- Grasp the hot end with the Solidoodle-provided tweezers and examine the hole where the filament enters. You may or may not see that it is jammed.
- Slowly drill into the hole where the filament enters, using the drill’s direction that is normally use to remove a screw. The filament is 1.75mm is diameter, so use a drill bit that is close to this. You can also use a drill bit that is much smaller if you wiggle it inside the hot end.
- You should see the plastic attaching itself to the drill bit. You can remove the drill bit, and manually remove the plastic from the bit after it cools. Careful, it’s very hot!
- Repeat this process until the drill bit no longer pulls any plastic out of the hole.
- Once the hot end is completely void of all filament, you can feed more filament in, and resume printing.
Try to avoid allowing the hot end to melt the plastic on the left side of the extruder head assembly.
Print bed stays heated, even when printer is off
My printer’s bed immediately begins heating as soon as I plug it in, even if the printer is off. The software temperature settings are ignored, but fortunately it settles at around 108°C which is acceptable for printing anyway. For safety reasons, I must unplug the printer after every use so that power to the print bed is cut.
UPDATE: I contacted Solidoodle support and they finally send me a new motherboard which resolved the issue.
Z-axis calibration in SoliPrint
After you’ve resolved all other issues, be sure to run the z-axis calibration using SoliPrint, and again after any other major changes to your printer that may affect bed height. This calibration affects the printer’s operation using all other applications too.
Using Simplify 3D or Repetier Host software
[Edit on Oct-4-2015] I edited this section to indicate that I am now using (and recommending) the Simplify3D software.
SoliPrint was created by Solidoodle especially for the Press 3D Printer. It is easy to use, but it lacks a few features.
Simpify3D is the software I am now using. It’s quite easy to set up, and has built in profiles for the Solidoodle Press. It also supports Windows, Mac and Linux.
If you don’t want to pay for Simplify3D, Repetier Host is a free option. It is more difficult to set up initially, but its main benefit is the use of the Cura slicer engine which works much better than Slic3r used by SoliPrint. Unfortunately, Repetier Host only supports Cura in its versions for Windows or Linux.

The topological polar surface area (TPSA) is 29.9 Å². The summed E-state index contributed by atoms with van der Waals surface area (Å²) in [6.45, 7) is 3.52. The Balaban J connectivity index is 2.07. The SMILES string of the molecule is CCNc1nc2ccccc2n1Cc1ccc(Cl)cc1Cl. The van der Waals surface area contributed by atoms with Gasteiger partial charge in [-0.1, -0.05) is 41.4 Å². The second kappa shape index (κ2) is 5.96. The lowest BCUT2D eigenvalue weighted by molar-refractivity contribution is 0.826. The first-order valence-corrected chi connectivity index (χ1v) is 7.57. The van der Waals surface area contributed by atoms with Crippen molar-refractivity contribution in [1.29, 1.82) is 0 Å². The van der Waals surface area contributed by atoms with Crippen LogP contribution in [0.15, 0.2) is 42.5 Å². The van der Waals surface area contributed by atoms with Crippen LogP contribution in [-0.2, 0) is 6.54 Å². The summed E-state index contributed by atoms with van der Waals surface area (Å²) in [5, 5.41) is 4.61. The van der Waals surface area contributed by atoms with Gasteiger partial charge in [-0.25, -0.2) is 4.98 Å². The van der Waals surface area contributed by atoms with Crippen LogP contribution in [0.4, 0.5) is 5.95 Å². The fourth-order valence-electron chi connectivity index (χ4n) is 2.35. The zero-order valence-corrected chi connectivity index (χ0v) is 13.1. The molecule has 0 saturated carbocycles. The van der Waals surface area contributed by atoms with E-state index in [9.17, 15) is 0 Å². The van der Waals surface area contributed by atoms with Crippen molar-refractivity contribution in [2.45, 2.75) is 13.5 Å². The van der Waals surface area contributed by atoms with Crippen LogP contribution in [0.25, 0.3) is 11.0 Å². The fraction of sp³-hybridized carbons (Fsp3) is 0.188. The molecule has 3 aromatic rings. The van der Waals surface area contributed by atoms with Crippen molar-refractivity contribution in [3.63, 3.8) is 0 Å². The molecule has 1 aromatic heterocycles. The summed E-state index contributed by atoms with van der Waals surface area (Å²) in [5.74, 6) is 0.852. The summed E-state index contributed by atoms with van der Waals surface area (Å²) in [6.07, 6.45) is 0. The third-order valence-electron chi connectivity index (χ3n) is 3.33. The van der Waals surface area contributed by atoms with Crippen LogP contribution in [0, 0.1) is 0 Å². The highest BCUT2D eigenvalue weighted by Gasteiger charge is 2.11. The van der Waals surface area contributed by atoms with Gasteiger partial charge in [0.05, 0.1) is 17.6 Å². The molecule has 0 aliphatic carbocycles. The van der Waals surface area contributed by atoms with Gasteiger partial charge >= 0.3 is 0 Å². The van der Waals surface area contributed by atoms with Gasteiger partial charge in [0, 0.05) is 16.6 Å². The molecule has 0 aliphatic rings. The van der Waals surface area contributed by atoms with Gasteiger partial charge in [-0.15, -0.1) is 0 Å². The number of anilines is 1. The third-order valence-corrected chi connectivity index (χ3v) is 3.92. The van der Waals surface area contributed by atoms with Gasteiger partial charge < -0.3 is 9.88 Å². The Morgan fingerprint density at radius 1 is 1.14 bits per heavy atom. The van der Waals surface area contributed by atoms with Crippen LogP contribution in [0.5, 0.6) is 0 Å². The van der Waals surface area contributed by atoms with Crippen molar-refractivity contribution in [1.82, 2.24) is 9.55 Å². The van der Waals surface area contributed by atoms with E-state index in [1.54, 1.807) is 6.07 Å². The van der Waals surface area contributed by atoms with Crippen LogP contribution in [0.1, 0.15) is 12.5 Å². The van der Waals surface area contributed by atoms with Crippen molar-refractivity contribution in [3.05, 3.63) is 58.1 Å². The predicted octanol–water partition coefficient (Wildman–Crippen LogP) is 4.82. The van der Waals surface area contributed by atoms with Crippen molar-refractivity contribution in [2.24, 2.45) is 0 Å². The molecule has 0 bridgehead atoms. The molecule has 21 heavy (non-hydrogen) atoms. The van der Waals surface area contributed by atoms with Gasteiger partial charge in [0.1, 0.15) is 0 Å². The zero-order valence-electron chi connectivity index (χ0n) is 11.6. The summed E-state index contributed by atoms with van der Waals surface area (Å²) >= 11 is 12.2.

The settings you need are below, as provided by Soliryan on Soliforum.
The Cura slicer engine, by default, has its own startup G-codes which I find interfere with the Press. I deleted them as shown below.
If you have a Mac, you may be happier sticking to SoliPrint for now or paying for Simplify3D. With Slic3r and Repetier Host, you’ll need to accept that some models you download from the internet simply won’t print properly. Apparently ,you can download Cura as a standalone application, process 3D models, and import the resulting G-code into SoliPrint. I haven’t tried this yet, though.
This post describes the issues I encountered and how to solve them. You may experience different issues.
Soliforum is a great online community with a section specific to the Press. Solidoodle’s own support page is also great for a few common issues. You can also post on Reddit’s 3D Printing subreddit for general issues, but I don’t see many Solidoodle-specific issues there.
If all else fails, you can contact Solidoodle Support directly, but you’ll of course get faster service if your problem is already covered by the above resources.
Feel free to also comment here if you have any feedback about what I’ve posted.